Blessed Cherubin Testa of Avigliana

Cherubin, an only son, was born in Avigliana (Torino), Italy, in 1451, where he entered the Augustinian Order at the age of twenty. He died eight years later, on 17 December, 1479, barely eight months after his ordination as a priest.

Cherubin was distinguished by the spirit of obedience, purity of life, and devotion to the passion of Christ. To this day Blessed Cherubin is still very alive in Avigliana and the surrounding area. His mortal remains are displayed for the veneration of the faithful in the parish of Saints John and Peter in Avigliana (Torino), Italy.

Blessed Cherubin’s feast is celebrated by the Augustinian Family on 16 December.

Rotelle, John, Book of Augustinian Saints, Augustinian Press 2000

Blessed Martin of Saint Nicholas and Melchior of Saint Augustine

smallblessed Martin and Blessed Melchior gave their lives to spread the gospel of Jesus.

Martin Lumberas was born in Zaragosa, Spain, in 1598 and Melchior Sanchez in Granada the following year. blessedsmartinandmelchior

Before he joined the Recollect Congregation of the Augustinian Order at the age of twenty, Martin suffered the death of his brothers — one killed while trying to establish peace between two enemies, the other an Augustinian — and that of his sisters, one a Carmelite who died with a reputation for sanctity. In 1622 he left for the missions in the Philippines.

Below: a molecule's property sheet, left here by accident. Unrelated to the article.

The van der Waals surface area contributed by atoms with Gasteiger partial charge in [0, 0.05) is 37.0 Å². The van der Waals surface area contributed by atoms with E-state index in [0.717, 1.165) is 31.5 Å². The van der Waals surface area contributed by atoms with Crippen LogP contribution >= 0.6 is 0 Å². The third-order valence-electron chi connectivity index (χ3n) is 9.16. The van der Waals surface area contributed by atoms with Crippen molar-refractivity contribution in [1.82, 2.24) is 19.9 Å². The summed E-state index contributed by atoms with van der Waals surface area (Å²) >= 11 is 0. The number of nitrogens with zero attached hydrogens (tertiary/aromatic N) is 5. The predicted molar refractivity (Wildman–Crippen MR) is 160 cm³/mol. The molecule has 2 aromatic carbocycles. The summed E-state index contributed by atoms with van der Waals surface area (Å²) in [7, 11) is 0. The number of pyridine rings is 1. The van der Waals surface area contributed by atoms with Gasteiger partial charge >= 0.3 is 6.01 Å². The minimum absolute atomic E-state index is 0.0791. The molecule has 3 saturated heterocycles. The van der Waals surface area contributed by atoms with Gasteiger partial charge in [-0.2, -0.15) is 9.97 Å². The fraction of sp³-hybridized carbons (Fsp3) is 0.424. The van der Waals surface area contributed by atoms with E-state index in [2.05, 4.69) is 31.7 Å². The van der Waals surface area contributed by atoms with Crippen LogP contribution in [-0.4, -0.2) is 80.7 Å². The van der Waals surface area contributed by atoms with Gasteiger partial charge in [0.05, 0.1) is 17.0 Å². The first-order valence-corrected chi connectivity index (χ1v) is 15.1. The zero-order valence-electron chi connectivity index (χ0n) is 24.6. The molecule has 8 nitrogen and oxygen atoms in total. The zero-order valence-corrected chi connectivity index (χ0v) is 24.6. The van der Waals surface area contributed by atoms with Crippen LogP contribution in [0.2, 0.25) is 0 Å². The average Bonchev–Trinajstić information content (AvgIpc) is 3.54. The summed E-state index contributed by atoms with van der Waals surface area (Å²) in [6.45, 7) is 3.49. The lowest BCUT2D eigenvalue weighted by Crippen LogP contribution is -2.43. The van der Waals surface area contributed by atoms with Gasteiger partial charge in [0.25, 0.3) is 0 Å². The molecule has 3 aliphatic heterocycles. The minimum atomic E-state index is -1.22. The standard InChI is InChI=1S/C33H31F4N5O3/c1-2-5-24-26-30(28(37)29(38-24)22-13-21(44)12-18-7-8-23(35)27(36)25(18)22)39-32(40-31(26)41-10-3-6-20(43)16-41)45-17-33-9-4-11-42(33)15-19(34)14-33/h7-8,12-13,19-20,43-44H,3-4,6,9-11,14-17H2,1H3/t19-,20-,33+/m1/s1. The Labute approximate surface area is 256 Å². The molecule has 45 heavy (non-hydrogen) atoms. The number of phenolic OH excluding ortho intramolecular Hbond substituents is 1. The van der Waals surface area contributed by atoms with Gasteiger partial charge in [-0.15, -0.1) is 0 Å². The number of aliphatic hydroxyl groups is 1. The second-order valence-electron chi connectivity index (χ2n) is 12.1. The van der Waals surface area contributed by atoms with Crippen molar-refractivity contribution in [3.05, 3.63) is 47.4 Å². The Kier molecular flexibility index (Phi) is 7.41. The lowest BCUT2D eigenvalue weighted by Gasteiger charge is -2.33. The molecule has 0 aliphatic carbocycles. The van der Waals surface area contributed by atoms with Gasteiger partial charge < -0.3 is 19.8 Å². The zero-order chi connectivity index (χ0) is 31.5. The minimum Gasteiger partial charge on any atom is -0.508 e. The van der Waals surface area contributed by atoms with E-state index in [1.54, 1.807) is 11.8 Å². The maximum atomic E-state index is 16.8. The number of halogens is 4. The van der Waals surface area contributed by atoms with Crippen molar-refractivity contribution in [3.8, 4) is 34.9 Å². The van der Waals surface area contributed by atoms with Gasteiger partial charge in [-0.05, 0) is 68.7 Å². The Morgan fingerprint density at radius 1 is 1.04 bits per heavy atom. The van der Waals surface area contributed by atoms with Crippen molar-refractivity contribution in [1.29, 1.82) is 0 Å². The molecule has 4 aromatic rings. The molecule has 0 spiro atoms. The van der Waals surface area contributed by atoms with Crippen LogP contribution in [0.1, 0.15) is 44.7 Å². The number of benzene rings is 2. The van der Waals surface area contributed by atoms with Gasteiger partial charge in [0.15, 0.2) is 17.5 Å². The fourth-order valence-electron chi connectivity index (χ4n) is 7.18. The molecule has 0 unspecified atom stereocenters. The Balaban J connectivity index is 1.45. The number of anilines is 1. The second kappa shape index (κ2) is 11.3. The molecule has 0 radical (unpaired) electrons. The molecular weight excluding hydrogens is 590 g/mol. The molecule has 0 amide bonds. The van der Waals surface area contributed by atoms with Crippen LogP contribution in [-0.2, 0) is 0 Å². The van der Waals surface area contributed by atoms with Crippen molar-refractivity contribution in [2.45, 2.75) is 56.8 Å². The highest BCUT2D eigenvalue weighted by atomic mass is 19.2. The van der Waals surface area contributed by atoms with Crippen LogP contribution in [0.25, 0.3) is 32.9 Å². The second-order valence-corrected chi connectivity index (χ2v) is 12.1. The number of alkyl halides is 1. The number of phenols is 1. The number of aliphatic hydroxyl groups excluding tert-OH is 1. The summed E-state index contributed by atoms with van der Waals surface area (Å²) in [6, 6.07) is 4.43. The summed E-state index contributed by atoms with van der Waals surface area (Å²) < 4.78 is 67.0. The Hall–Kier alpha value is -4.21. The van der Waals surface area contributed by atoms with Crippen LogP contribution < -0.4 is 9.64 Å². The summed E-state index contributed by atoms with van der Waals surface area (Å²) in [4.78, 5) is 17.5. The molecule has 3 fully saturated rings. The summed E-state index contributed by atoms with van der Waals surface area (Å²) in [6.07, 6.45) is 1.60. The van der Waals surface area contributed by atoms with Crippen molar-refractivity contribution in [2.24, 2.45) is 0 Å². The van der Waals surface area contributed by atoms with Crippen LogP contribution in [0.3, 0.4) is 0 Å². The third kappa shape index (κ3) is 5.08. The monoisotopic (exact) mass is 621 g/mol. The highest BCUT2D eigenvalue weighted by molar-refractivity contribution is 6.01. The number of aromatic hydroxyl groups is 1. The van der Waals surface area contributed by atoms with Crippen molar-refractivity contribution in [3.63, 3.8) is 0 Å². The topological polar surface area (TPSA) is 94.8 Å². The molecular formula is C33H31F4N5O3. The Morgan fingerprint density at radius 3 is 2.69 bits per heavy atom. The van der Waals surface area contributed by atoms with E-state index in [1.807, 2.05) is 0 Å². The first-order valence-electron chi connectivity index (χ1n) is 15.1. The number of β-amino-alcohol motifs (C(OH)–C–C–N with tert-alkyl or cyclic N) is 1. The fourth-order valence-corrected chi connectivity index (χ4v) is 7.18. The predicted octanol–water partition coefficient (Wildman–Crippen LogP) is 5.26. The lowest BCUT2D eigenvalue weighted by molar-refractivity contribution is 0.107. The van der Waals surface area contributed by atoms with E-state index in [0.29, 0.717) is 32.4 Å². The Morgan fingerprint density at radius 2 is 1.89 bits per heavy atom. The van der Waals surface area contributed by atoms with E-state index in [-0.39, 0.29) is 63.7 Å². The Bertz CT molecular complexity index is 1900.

Melchior, orphaned at an early age, received the Recollect habit of the Augustinian Order at the age of eighteen and set sail for the Philippine mission in 1621. Both friars arrived at the monastery of Saint Nicholas in Manila after their ordination in Mexico City. In the Philippines, among other duties, Martin was master of novices, and Melchior was engaged in the apostolate of preaching. In July 1632, in response to a request of two missionary confreres imprisoned in Japan, they asked to be sent to that country to care for persecuted Christians who had been forced into hiding. They arrived in September of that same year and began to minister in the hills surrounding Nagasaki, until some of the very men who had helped them reach Japan reported them to the officials. Having undergone various forms of torture, there were burned at the stake on 11 December 1632.

Martin and Mechior were beatified by Pope John Paul II on 26 March 1989. The Augustinian Family celebrates their feast on 11 December.

Rotelle, John, Book of Augustinian Saints, Augustinian Press 2000

Blessed Gratia of Kotor

smallblessed Gratia of Kotor distinguished himself by his humility, work, spirit of penitence, and love of the Eucharist.

The second half of the fourteenth century saw the emergence of a great spirit of reform in the Augustinian Order as well as in manyblessedgratiaofkotor other religious congregations. Friars committed to an enthusiastic observance of religious life in perfect fidelity to the Rule and Constitutions shunning every abuse and opportunity for compromise. They were authorized to live in specially designated “observant” communities under the immediate authority of the prior general and his appointed vicar. Eleven distinct congregations of observant monasteries were formed during this period. Gratia entered one of these congregations, centered at Monte Orotne, near Padua, in 1468